.
“but we are also seeing a growing anger and willingness to fight back. only by expressing this through collective resistance can we win our liberation—not through appeals to the institutions that oppress us.
.
“‘lesbian and g*y pride day 1994’ will mark the 25th anniversary of the stonewall rebellion. people from across the us and around the world will be coming to new york to take part in the march and other activities. this mobilization, like the march on washington, shows our numbers, but focuses on the demands of a narrow segment of the lesbian and g*y population.
.
“the stonewall rebellion was an action of the oppressed fighting back from below. butch and femme, transgendered people, street hustlers and drag queens—of all colors—fought back against the police raid on the stonewall bar. the rebellion lasted several nights and changed the course of q***r politics.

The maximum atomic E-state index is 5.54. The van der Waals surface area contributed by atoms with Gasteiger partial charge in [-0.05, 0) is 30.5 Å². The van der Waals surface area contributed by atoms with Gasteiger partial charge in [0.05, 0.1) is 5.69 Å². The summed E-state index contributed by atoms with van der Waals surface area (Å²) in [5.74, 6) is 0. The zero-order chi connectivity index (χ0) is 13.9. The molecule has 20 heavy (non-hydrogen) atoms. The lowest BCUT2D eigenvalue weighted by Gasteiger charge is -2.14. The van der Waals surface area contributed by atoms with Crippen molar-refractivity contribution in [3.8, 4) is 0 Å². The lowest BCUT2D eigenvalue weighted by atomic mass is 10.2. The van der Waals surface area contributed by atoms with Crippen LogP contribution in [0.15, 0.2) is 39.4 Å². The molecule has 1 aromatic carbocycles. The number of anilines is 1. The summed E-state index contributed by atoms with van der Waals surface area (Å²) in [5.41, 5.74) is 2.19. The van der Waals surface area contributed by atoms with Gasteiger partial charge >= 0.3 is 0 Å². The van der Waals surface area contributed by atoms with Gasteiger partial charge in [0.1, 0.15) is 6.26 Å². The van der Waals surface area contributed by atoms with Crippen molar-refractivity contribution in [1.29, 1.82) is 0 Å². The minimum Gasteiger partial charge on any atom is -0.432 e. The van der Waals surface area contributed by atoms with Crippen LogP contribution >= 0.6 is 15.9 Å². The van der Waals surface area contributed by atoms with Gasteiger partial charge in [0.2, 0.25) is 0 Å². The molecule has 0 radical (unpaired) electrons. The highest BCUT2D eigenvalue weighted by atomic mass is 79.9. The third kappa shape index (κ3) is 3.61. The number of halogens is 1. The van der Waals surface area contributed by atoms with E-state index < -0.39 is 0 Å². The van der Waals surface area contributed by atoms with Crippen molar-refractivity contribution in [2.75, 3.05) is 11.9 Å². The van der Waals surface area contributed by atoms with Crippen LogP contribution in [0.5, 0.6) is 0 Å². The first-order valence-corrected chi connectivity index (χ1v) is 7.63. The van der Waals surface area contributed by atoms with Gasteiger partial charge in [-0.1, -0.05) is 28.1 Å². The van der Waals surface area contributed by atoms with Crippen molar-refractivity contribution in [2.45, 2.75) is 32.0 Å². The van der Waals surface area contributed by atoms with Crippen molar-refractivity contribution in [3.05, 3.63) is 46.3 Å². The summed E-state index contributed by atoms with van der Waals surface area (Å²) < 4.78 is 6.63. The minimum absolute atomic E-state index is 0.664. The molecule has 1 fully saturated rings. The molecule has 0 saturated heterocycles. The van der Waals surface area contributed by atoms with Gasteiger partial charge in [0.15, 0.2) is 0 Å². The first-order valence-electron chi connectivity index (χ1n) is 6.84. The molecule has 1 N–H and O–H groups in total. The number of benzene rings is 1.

.
“many of the liberatory aims of the stonewall rioters have yet to be realized. join us in reclaiming the festive defiance of
.
stonewall now!
.
“10 pm · june 25, 1994 · sheridan square · new york city,” flyer, june 1994. #lgbthistory #haveprideinhistory #resist

comment 6 star 7,287 Yesterday

“all power to butch bull-dykes” — “she kissed you once ... will she kiss you again? be certain with lesbian revolution,” christopher street liberation day, new york city, june 25, 1972. photo by/copyright of ellen shumsky. #lgbthistory #haveprideinhistory #resist

comment 14 star 5,711 Yesterday

"we are your children," g*y & lesbian freedom day, san francisco, june 25, 1978. photo by william s. tom, @onearchives.